State-Specific Assisted Reproductive Technology Surveillance
In 2016, 1.8% of all infants born in the United States were conceived with the use of assisted reproductive technology (ART). ART is defined as fertility treatments where eggs or embryos are handled for the purpose of establishing a pregnancy. The most common type of ART is in vitro fertilization (IVF). Although ART-conceived infants accounted for a small proportion of all infants born, ART contributed to 16.4% of all multiple infants (such as twins, triplets, etc.) born in the United States.
Use of ART, embryo transfer practices, and outcomes of ART-conceived births vary by state. For example, in 2016, the proportion of ART-conceived infants among all infants ranged from 0.3% in Puerto Rico to 4.7% in Massachusetts, and rates of ART-conceived multiple infants ranged from 13.9% in Delaware to 55.0% in North Dakota. State-based ART surveillance is vital for monitoring variations among states in ART use, practice, and outcomes such as multiple birth rates and prematurity. State-specific data can help policy makers develop targeted risk-reduction interventions related to ART. CDC annually publishes a state-specific surveillance summary using data from National ART Surveillance System (NASS) and National Vital Statistics System (NVSS) as data become available.
Two measures of ART use are 1) the proportion of ART among all infants born in a particular reporting area and 2) the number of ART procedures performed per 1 million women of reproductive age (15 to 44 years). In 2016, both measures of ART use showed substantial variations by reporting areas in the United States.
Proportion of ART infants among all infants born, 2016
- Nationally, ART accounted for 1.8% of all infants born in the United States.
- The proportion of ART use among all infants born was highest in Massachusetts (4.7%), Connecticut and New Jersey (3.9%).
- The proportion of ART among all infants born was lowest in Puerto Rico (0.3%), New Mexico (0.4%), and Arkansas and Mississippi (0.6%).
ART procedures performed per 1 million women of reproductive age (15 to 44 years), 2016
- The national rate of ART use was 3,075 procedures performed per 1 million women of reproductive age (15 to 44 years).
- Fourteen reporting areas—Connecticut, Delaware, the District of Columbia, Hawaii, Illinois, Maryland, Massachusetts, New Hampshire, New Jersey, New York, Pennsylvania, Rhode Island, Utah, and Virginia—had ART use rates higher than the national rate.
- Three reporting areas—Massachusetts, New Jersey, and the District of Columbia—had rates exceeding twice the national level.
- Some states have passed insurance mandates requiring private insurers to cover at least two ART treatment cycles. This type of mandated insurance coverage has been associated with greater use of ART, and may explain some of the differences in ART use among states.
Women who undergo ART procedures are more likely to deliver multiple-birth infants than women who conceive naturally. This is because more than one embryo may be transferred during an ART procedure. GuidelinesCdc-pdfExternal issued by American Society of Reproductive Medicine (ASRM) and Society of Assisted Reproductive Technology (SART) in 2017 focused on promoting single-embryo transfer where medically feasible, especially among younger women. Elective single embryo transfer (eSET) rates (transfer of one embryo, selected from a larger number of available embryos) in the United States varied among states.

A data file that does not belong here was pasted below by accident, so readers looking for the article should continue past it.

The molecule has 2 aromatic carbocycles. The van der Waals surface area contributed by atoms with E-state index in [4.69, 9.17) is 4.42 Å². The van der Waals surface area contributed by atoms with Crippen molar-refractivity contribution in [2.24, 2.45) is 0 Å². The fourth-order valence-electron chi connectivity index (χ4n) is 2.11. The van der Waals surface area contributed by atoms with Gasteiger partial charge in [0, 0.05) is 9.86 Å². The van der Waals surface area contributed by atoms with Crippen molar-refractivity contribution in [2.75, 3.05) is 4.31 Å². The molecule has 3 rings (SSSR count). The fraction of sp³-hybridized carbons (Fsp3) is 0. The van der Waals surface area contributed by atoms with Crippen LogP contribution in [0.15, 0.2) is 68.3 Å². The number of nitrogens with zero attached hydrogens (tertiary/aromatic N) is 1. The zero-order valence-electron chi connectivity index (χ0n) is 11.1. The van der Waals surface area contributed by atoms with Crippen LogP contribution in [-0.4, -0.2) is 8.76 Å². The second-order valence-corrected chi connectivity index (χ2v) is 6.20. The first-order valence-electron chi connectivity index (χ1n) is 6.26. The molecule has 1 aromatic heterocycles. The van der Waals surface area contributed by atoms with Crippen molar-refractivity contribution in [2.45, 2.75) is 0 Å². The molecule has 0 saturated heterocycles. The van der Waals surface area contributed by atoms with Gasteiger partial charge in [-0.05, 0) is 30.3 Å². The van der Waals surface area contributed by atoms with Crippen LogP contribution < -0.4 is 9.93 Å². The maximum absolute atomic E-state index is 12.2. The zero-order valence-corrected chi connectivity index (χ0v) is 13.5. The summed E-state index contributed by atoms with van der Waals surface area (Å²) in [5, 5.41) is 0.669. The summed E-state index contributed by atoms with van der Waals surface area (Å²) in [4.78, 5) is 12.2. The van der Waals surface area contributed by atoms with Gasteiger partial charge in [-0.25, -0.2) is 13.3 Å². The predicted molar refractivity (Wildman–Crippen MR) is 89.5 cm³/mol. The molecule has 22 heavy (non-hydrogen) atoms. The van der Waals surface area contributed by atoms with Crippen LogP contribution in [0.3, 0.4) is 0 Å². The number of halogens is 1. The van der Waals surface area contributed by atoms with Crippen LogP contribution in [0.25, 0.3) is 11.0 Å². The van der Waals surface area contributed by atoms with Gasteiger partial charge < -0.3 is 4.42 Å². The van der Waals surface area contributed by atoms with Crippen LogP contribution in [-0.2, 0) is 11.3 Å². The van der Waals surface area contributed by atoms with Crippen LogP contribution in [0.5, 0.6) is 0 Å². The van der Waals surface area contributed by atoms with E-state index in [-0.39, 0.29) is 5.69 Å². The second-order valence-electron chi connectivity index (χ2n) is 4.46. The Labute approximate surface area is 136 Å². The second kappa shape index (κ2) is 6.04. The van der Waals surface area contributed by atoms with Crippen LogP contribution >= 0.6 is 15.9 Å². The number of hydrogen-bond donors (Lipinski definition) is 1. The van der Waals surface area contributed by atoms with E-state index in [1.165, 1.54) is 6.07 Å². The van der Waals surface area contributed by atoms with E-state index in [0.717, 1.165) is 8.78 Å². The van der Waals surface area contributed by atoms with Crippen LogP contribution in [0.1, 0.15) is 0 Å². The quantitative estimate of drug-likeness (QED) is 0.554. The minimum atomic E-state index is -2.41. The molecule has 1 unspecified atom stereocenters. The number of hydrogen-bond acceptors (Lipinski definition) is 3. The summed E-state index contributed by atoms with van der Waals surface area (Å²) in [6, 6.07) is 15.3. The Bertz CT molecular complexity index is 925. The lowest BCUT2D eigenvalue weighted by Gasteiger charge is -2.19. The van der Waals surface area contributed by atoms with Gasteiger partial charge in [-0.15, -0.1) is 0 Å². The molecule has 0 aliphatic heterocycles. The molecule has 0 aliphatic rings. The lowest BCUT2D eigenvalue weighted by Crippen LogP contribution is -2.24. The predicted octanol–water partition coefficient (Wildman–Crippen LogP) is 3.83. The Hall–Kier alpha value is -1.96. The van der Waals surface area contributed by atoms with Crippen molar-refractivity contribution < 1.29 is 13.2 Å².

Elective single embryo transfer rates among women <35 years, 2016
- Nationally, the eSET rate among women younger than 35 years using their own fresh eggs was 42.7%.
- In thirteen reporting areas—Delaware, Iowa, Maine, Maryland, Massachusetts, Mississippi, Montana, New Hampshire, New Jersey, Rhode Island, Virginia, Washington, and the District of Columbia—eSET rates among women younger than 35 years were greater than 50%.
ART infants were less likely to be singletons (68.5%), and more likely to be multiples (31.5%) compared with all infants born in the general population (96.6% and 3.4%, respectively). A substantial proportion (96.5%) of ART-conceived multiple infants were twins, and a smaller proportion (3.5%) were triplets and higher-order infants. Nationally, ART contributed to 16.4% of all multiples born in the United States, even though ART infants accounted for only 1.8% of all infants born in the United States.
Percentage of multiple-birth infants among ART infants, 2016
- The percentage of multiple-birth infants conceived with ART was 31.5%.
- ART-conceived multiple infant rates were highest in North Dakota (55%) and lowest in Delaware (13.9%).
- Nationally, ART-conceived infants accounted for 16.4% of all multiple-birth infants.
ART-conceived infants were three times more likely to be born preterm (29.9%) than all infants (9.9%) born in the general population. In 2012, the societal economic costs associated with ART-conceived preterm infants in the United States were estimated at approximately $1.3 billion. Even among singletons, the rate of preterm infants was higher among ART-conceived infants (13.7%) than among all infants (7.8%).
Proportion of ART preterm infants among all preterm infants, 2016
- Nationally, ART-conceived infants accounted for 5.3% of all infants born preterm.
- In three reporting areas—Connecticut, Massachusetts, and New Jersey—more than 10% of all infants born preterm were conceived with ART.
- The contribution of ART-conceived preterm infant rates was highest in Massachusetts (12.3%) and lowest in Puerto Rico (0.7%).